• take off To discontinue: took off the commuter special.
  • take off To withhold service due, as from one's work: I'm taking off three days during May.
  • take on To undertake or begin to handle: took on extra responsibilities.
  • take on To hire; engage: took on more workers during the harvest.
  • take on To oppose in competition: a wrestler who took on all comers.
  • take on Informal To display violent or passionate emotion: Don't take on so!
  • take on To acquire (an appearance, for example) as or as if one's own: Over the years he has taken on the look of a banker.
  • take out To extract; remove: took the splinter out.
  • take out To secure (a license, for example) by application to an authority.
  • take out Informal To escort, as a date.
  • take out To give vent to: Don't take your frustration out in such an aggressive manner.
  • take out To obtain as an equivalent in a different form: took out the money owed in services.
  • take out Informal To begin a course; set out: The police took out after the thieves.
  • take out To kill; murder: Two snipers took out an enemy platoon.
  • take out To search for and destroy in an armed attack or other such encounter: Combat pilots, flying low to avoid radar, took out the guerrilla leader's bunker in a single mission.
  • take over To assume control, management, or responsibility.
  • take over To assume the control or management of or the responsibility for: She took over the job after he left.
  • take over To become dominant: Our defense took over in the second half of the game.
  • take to To have recourse to; go to, as for safety: took to the woods.
  • take to To develop as a habit or a steady practice: take to drink.
  • take to To become fond of or attached to: "Two keen minds that they are, they took to each other” ( Jack Kerouac).
  • take up To raise; lift.
  • take up To reduce in size; shorten or tighten: take up a gown.
  • take up To pay off (an outstanding debt, mortgage, or note).
  • take up To accept (an option, bet, or challenge) as offered.
  • take up To begin again; resume: Let's take up where we left off.
  • take up To use up, consume, or occupy: The extra duties took up most of my time.
  • take up To develop an interest in or devotion to: take up mountain climbing.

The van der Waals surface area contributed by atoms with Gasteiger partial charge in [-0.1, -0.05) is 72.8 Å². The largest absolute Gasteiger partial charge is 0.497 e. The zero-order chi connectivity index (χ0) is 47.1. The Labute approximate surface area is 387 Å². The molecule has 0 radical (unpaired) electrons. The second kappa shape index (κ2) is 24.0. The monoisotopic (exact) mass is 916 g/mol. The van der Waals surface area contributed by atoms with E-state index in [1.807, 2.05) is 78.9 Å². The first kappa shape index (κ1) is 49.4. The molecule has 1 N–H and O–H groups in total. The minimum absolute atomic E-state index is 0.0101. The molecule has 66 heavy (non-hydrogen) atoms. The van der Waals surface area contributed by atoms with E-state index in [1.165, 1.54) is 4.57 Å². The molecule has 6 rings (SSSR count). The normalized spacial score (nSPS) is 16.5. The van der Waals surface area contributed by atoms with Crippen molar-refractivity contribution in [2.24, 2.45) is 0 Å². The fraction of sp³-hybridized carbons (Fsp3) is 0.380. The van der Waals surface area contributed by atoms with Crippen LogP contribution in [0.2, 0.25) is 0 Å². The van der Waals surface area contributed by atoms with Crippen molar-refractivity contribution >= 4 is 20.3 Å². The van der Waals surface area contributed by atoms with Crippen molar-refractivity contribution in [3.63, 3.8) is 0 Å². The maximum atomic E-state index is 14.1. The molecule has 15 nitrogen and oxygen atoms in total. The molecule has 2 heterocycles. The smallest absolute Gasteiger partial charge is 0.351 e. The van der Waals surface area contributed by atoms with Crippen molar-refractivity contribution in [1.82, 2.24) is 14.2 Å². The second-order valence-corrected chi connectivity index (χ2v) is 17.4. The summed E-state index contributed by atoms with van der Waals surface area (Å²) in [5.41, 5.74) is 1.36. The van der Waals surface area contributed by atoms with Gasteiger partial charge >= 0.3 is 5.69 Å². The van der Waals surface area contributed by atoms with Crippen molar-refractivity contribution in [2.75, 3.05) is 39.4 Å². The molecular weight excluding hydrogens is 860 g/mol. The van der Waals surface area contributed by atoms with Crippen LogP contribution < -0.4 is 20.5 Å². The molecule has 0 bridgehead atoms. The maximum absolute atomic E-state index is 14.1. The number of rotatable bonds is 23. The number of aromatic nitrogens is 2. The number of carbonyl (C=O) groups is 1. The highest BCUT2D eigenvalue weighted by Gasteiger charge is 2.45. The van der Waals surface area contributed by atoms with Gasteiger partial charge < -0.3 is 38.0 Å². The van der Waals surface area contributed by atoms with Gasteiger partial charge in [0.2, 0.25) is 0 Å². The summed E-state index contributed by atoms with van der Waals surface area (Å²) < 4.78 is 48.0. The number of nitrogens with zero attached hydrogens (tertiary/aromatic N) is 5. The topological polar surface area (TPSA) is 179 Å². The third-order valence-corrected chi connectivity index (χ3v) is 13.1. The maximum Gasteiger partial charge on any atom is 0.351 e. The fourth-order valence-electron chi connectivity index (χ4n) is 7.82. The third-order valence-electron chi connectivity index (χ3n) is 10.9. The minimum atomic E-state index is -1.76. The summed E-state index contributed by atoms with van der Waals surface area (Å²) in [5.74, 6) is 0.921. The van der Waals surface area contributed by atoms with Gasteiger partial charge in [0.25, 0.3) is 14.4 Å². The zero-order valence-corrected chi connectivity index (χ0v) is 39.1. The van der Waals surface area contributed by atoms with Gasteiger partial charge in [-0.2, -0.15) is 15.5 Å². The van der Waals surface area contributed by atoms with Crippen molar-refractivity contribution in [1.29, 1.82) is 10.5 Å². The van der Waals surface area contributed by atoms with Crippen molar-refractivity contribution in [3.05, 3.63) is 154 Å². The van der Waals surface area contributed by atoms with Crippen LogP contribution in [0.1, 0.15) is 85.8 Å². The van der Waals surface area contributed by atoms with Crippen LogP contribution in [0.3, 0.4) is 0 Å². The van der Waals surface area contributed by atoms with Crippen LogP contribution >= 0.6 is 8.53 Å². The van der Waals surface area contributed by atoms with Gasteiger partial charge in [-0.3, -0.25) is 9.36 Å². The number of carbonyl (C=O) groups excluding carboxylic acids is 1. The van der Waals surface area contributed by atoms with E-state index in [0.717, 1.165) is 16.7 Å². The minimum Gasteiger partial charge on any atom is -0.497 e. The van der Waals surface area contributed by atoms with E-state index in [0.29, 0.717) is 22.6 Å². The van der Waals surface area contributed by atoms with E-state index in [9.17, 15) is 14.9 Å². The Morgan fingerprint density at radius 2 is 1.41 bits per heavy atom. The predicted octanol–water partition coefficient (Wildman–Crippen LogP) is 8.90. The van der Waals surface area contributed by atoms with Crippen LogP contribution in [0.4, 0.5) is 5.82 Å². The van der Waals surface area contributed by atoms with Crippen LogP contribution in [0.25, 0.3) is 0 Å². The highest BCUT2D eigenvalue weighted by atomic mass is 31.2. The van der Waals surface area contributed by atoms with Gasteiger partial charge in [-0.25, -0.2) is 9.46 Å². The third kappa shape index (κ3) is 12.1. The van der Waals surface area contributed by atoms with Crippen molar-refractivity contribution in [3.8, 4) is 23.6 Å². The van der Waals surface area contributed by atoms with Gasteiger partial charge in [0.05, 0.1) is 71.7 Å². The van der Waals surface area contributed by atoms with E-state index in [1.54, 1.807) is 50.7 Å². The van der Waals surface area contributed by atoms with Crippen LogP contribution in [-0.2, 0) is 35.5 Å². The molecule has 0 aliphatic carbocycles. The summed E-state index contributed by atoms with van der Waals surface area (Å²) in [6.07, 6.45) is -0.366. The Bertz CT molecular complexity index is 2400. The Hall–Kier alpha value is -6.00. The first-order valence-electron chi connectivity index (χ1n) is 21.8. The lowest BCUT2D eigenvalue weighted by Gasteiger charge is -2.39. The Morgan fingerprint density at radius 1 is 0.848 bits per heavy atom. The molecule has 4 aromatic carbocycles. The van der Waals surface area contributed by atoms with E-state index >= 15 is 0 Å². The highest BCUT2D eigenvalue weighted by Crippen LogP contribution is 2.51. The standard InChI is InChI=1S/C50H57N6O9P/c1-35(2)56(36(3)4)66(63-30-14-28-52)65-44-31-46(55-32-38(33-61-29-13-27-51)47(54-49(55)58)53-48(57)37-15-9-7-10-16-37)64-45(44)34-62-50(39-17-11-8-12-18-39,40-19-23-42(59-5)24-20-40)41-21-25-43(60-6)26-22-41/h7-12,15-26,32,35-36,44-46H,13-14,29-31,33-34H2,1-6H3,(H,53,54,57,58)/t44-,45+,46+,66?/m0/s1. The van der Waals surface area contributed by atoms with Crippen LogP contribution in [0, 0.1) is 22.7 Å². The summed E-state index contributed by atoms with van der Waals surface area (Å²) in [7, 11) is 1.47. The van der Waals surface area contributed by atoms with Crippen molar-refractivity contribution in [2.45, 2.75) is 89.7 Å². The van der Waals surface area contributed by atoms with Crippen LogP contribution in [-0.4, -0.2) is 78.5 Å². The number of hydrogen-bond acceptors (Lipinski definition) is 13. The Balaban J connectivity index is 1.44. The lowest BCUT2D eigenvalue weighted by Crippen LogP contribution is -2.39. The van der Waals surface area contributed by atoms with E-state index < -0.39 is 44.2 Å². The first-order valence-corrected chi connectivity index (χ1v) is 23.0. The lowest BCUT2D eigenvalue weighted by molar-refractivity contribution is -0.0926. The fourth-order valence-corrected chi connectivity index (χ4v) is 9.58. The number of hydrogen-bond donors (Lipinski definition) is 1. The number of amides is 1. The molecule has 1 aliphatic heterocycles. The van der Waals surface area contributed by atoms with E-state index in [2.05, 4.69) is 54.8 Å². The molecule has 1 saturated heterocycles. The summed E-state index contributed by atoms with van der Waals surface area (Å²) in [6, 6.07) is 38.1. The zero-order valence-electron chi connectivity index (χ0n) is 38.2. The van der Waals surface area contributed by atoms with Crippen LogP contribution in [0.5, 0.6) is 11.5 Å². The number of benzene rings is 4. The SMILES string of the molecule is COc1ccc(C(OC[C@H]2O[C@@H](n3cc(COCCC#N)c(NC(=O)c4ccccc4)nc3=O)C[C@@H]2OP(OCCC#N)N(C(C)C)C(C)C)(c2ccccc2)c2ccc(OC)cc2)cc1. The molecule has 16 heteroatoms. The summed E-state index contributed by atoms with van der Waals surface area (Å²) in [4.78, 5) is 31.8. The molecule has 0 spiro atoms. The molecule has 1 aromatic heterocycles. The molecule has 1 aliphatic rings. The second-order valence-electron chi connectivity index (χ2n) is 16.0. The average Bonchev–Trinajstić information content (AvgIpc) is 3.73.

• take up To deal with: Let's take up each problem one at a time.
  • take up To assume: took up a friendly attitude.
  • take up To absorb or adsorb: crops taking up nutrients.
  • take up To enter into (a profession or business): took up engineering.
  • idiom on the take Informal Taking or seeking to take bribes or illegal income: "There were policemen on the take” ( Scott Turow).
  • idiom take a bath Informal To experience serious financial loss: "Small investors who latched on to hot new issues took a bath in Wall Street” ( Paul A. Samuelson).
  • idiom take account of To take into consideration.
  • idiom take away from To detract from: Drab curtains took away from the otherwise lovely room.
  • idiom take care To be careful: Take care or you will slip on the ice.
  • idiom take care of To assume responsibility for the maintenance, support, or treatment of.
  • idiom take charge To assume control or command.
  • idiom take effect To become operative, as under law or regulation: The curfew takes effect at midnight.
  • idiom take effect To produce the desired reaction: The antibiotics at last began to take effect.
  • idiom take exception To express opposition by argument; object to: took exception to the prosecutor's line of questioning.
  • idiom five Slang To take a short rest or break, as of five or ten minutes.
  • idiom take for granted To consider as true, real, or forthcoming; anticipate correctly.
  • idiom take for granted To underestimate the value of: a publisher who took the editors for granted.
  • idiom take heart To be confident or courageous.
  • idiom take hold To seize, as by grasping.
  • idiom take hold To become established: The newly planted vines quickly took hold.
  • idiom take it To understand; assume: As I take it, they won't accept the proposal.
  • idiom take it Informal To endure abuse, criticism, or other harsh treatment: If you can dish it out, you've got to learn to take it.
  • idiom take it on the chin Slang To endure punishment, suffering, or defeat.
  • idiom take it or leave it To accept or reject unconditionally.
  • idiom take it out on Informal To abuse (someone) in venting one's own anger.
  • idiom take kindly to To be receptive to: take kindly to constructive criticism.
  • idiom take kindly to To be naturally attracted or fitted to; thrive on.
  • idiom take lying down Informal To submit to harsh treatment with no resistance: refused to take the snub lying down.